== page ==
It is well-documented that yoga has a plethora of health benefits. From stretching to relaxation, yoga is an excellent option for a wide variety of people.
Yoga marries the concept of body movement with spiritual enlightenment and self-autonomy.
While the philosophy behind yoga incorporates all aspects of the human body, newer research is focusing on a very specific muscle in the body – one you may have never heard of.
The psoas is a conjunctive term that refers to two of the deepest muscles in the skeletal wall: the iliacus and the psoas major. Together, these muscles are more commonly referred to as the iliopsoas muscle. They are considered one muscle because they attach at the same spot of the femur and work together to stabilize the muscles in the hip and abdomen. In medical circles, this muscle bundle is called the psoas. In yoga circles, it is referred to as “the muscle of the soul.”
This core-stabilizing muscle located near the hip bone influences mobility, balance, joint function, and flexibility. Much like your heart, it is continually working to keep you upright and moving.
But yogis believe the psoas does so much more. It is a widely held belief in holistic and spiritual communities that this muscle directly connects you to the present moment. When the muscle is stretched out, it releases tension associated with stress, worry, and other mental hang-ups that block you from being connected with your immediate body and surroundings.
This indicates that the psoas is vital to both our physical and psychological well-being. Liz Koch is an international author and teacher who dedicated most of her life to researching the power of the psoas. On her site, she states, “Your psoas is not merely a muscle. It is the primal messenger from the core of your being. This bio-intelligent tissue expresses your integrity on every level and may be perceived as the guardian of the Hara, commonly referred to as the moving center. Located deep within your core, your psoas is a source of inner power.”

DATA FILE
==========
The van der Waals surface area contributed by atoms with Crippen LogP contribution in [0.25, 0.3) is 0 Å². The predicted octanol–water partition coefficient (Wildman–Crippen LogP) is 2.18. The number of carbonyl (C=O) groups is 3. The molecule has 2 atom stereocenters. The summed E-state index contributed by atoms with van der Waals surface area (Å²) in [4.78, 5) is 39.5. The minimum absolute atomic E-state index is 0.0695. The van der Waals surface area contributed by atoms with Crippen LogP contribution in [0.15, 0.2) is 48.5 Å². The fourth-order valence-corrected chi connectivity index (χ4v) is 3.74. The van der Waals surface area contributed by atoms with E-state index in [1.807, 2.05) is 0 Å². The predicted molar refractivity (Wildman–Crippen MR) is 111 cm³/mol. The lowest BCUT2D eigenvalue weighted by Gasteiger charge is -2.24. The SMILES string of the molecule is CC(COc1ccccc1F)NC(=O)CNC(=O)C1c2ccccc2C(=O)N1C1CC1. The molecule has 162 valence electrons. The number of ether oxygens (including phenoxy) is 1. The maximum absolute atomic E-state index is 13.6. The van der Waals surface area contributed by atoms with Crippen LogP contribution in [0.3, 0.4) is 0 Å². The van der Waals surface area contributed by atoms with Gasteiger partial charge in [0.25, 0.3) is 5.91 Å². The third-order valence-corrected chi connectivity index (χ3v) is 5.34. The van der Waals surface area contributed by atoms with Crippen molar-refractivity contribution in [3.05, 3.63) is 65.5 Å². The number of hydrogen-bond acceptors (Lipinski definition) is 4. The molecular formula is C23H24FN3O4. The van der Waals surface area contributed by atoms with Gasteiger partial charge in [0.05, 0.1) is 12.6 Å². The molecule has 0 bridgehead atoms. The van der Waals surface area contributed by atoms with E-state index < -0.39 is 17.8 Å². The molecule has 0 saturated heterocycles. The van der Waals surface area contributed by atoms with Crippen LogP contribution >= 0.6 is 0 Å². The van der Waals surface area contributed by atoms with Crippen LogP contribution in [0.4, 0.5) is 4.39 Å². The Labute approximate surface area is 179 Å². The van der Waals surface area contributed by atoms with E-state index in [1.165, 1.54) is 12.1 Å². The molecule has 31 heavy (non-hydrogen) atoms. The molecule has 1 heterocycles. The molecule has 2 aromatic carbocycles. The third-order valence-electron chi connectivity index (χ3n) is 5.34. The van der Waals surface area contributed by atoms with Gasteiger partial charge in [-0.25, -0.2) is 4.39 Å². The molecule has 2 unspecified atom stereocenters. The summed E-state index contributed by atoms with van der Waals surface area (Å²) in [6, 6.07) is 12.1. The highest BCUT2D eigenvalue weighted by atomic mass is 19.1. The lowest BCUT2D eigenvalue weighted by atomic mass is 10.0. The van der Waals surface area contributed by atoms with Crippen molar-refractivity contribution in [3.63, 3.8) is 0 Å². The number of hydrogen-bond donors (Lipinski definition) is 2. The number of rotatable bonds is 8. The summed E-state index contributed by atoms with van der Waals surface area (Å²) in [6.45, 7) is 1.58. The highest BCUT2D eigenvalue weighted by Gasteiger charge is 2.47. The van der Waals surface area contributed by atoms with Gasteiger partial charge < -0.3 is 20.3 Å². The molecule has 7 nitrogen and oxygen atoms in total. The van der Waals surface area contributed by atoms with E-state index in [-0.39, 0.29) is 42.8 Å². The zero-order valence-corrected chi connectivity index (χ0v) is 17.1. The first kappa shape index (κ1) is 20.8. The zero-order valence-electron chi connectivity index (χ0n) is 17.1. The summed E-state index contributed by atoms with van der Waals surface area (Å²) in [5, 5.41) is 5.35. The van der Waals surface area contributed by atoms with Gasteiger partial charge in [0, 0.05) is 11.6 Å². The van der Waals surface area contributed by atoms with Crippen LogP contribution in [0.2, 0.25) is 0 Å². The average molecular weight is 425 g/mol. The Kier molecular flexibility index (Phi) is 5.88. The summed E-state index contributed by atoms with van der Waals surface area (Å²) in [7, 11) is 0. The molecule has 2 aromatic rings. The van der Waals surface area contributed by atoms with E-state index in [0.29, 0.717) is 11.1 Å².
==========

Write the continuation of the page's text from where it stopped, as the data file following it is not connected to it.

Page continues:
According to YogaAnatomy.com, emotional instability associated with stress, depression, anxiety, racing thoughts, and insomnia could be a result of not paying attention to the health of your psoas. This bundle of muscles is connected to the diaphragm, which can influence proper breathing techniques based on its elasticity.
The diaphragm, incidentally, also happens to be the location where many physical symptoms associated with fear and anxiety manifest.
Because this part of your body is continually contracting, preparing the body for movement at any given moment, the psoas is thought to be in a constant state of “fight or flight” due to continual stress. Under such conditions, your brain automatically releases higher levels of cortisone – the chemical attributed to prepping your body for “fight or flight” responses. Exposure to these chemicals over a long period can have negative effects on your organs, hormones, skeletal structure, and overall feelings of happiness and spiritual “presence.”
Ultimately, being conscious of your psoas and doing what you can to maintain its health is vital to your physical, mental, and emotional well-being. Making sure to stretch and rest this group of muscles often is a good habit to inject into your daily rituals. Here are some yoga stretches that you can do to help maintain your psoas health.